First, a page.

Ma’ Nene’: The Unique and Extreme Ancestral Tradition of the Toraja People

Ma’ Nene’: The Unique and Extreme Ancestral Tradition of the Toraja People

Indonesia's natural beauty and cultural richness are precious gifts that have been preserved to this day. The Indonesian people should take pride in and maintain the cultural heritage passed down through generations, ensuring that the diverse cultures of Indonesia remain preserved and do not fade away with time.

One region in Indonesia that is particularly diligent in preserving its culture is Toraja. Toraja is an area on the island of South Sulawesi, now divided into two regencies: Tana Toraja Regency and North Toraja Regency. The word "Toraja" itself consists of two syllables, "To" and "Raya". "To" comes from the word "tau" meaning “person”, while "Raya" is derived from the word "marau" meaning “big”. Therefore, Toraja means noble or great person.

The Toraja culture encompasses various unique customs, ranging from natural beauty, cultural tourism, traditional foods, Toraja coffee, and arts and crafts, to celebrations and ceremonies. One of the distinctive and unique celebrations and ceremonies of Toraja culture is the Ma’ Nene’ tradition, which is still preserved by the Toraja people to this day. It can be said that this culture is quite extreme and perhaps not found in other cultures.

DOK. Direktorat Kepercayaan terhadap Tuhan YME dan Masyarakat Adat
Image: DOK. Direktorat Kepercayaan terhadap Tuhan YME dan Masyarakat Adat

Ma’ Nene’ is one of the many customs in Toraja. This ceremony is a form of respect from family members for their ancestors who have passed away. The ceremony involves visiting the graves of deceased ancestors, cleaning the corpses, and replacing their clothing.

According to Rismayanti Rismayanti and Yosaphat Haris Nusarastriya in their journal titled "Upacara Adat Pemakaman Mengenang Leluhur (Ma’ Nene’) di Toraja, Lembang Bululangkan Kecamatan Rinding Allo Toraja Utara", Ma’ Nene’ is an activity in traditional ceremonies that combines death rituals, art, and even the love and affection of the Toraja community for their ancestors.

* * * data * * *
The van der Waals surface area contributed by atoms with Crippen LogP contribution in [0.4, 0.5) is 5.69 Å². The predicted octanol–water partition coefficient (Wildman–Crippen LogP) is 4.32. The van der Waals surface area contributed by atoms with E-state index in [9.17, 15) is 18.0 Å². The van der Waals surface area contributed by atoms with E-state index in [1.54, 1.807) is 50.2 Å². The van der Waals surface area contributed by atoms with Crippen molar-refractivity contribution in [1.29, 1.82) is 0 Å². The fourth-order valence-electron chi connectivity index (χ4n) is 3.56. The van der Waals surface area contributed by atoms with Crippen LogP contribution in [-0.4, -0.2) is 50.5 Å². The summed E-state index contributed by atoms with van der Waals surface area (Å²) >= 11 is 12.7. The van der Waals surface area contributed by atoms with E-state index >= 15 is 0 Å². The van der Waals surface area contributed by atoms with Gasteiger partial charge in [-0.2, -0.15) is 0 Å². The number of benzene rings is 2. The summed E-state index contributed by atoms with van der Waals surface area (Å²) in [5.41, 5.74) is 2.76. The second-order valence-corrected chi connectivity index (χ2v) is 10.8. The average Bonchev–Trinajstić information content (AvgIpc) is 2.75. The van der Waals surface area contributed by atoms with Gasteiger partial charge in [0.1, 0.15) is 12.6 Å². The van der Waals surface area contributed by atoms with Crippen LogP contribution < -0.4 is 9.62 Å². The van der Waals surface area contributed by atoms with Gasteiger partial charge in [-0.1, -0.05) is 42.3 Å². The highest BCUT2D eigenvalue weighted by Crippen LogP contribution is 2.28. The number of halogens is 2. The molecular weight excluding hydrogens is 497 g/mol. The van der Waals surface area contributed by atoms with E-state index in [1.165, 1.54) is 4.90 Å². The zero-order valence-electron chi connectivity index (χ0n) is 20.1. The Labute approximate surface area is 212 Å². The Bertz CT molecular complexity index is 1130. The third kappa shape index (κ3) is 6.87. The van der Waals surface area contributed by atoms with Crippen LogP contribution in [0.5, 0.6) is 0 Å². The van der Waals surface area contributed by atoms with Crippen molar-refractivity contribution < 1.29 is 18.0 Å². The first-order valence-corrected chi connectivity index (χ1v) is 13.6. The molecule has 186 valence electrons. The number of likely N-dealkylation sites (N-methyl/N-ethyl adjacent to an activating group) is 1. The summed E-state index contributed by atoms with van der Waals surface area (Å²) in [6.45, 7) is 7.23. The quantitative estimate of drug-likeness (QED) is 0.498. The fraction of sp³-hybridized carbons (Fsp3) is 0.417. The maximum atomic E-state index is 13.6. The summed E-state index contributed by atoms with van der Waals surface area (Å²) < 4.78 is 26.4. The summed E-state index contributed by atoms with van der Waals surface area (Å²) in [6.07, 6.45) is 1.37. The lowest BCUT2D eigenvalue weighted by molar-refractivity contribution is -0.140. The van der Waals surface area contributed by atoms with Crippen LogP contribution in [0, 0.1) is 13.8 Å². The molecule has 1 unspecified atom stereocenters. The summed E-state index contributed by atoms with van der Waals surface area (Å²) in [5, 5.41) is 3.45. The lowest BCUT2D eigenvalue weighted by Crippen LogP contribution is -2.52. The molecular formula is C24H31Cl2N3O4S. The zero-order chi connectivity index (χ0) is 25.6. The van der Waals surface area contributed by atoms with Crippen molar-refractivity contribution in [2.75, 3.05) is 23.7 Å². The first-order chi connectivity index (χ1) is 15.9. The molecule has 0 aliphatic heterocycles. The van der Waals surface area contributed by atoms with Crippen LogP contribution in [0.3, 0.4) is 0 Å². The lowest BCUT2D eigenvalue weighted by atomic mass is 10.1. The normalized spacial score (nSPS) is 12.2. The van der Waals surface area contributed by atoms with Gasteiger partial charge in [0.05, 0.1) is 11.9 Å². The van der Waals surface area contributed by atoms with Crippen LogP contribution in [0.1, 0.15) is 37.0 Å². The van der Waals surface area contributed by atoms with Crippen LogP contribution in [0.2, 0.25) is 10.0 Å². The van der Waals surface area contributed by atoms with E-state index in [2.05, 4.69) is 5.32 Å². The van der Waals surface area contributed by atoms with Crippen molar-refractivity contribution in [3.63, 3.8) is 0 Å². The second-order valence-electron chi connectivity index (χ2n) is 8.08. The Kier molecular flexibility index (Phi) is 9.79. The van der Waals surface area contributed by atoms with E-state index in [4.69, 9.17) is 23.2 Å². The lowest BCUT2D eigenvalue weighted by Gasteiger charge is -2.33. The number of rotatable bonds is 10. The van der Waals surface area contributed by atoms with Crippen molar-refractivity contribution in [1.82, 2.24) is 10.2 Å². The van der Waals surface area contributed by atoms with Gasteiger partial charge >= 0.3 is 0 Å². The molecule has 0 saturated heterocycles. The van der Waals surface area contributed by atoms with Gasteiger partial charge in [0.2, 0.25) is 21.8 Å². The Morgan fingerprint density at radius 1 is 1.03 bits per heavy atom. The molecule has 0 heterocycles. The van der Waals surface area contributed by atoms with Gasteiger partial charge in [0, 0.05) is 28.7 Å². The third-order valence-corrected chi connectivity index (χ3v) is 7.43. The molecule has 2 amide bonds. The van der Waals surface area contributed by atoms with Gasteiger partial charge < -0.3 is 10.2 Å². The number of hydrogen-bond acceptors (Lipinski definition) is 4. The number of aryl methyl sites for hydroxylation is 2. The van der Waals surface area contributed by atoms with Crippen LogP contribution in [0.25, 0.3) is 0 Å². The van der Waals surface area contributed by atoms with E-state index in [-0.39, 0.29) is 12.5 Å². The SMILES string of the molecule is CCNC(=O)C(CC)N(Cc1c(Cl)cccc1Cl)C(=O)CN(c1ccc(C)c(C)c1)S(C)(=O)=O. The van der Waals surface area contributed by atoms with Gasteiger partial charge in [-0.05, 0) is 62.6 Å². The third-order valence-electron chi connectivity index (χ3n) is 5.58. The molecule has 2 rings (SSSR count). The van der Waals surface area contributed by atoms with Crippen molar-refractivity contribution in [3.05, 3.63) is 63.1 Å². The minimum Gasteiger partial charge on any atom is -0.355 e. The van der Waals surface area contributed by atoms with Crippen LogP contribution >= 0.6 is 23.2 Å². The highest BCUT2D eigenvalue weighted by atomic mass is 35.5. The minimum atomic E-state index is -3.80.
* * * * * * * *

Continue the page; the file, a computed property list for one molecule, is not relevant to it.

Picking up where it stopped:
In the Ma’ Nene’ procession, family members clean the corpses and replace their clothing. This procession holds meaning and values that illustrate the strong bond between the surviving family members and the deceased ancestors. In other words, Ma’ Nene’ could be considered a commemoration of spirits or ancestors. This tradition is generally carried out by the community of Baruppu' Village, North Toraja, every three years.

Before its implementation, several preparations need to be made, including prayers and the necessary items for the corpse during the Ma’ Nene’ procession. The purpose of the Ma’ Nene’ procession is an expression of gratitude from the family members to the ancestors.

Additionally, the Ma’ Nene’ procession is carried out during the rice harvest season, making this tradition also a way to thank the ancestors for protecting the family members from danger and ensuring the successful growth and abundant yield of the harvested crops.

The Ma’ Nene’ procession has become one of the cultural attractions for tourists visiting Toraja. Although this tradition can be considered something rarely found in general society, it can still be observed during important times and moments in the Toraja community.

Lucky tourists may witness the Ma’ Nene’ procession directly performed by family members. Generally, tourists can watch the Ma’ Nene’ procession where the corpse is removed from the Patane (the modern graves of the Toraja people) and the coffin, and then the corpse is taken out and the attire is changed.

For the Toraja people, especially in Baruppu' Village, North Toraja, this procession is a sacred event that is part of the customs and traditions preserved and passed down through generations. However, for visiting tourists, especially international tourists, this procession might seem extreme and unusual.

This culture is embedded in the value system of the Toraja community. In the book titled “Toraja Implikasi Budaya dalam Pemekaran Daerah” written by Muh. Idris Patarai, Suaeb Ibrahim, and Ibrahim Tasbih, it is stated that the cultural value system of Toraja is a collection of inherited and practiced traditions that support each other and form the distinctive characteristics of the Toraja community.

This is what makes Toraja one of the many cultures in Indonesia that remain preserved and handed down to this day.

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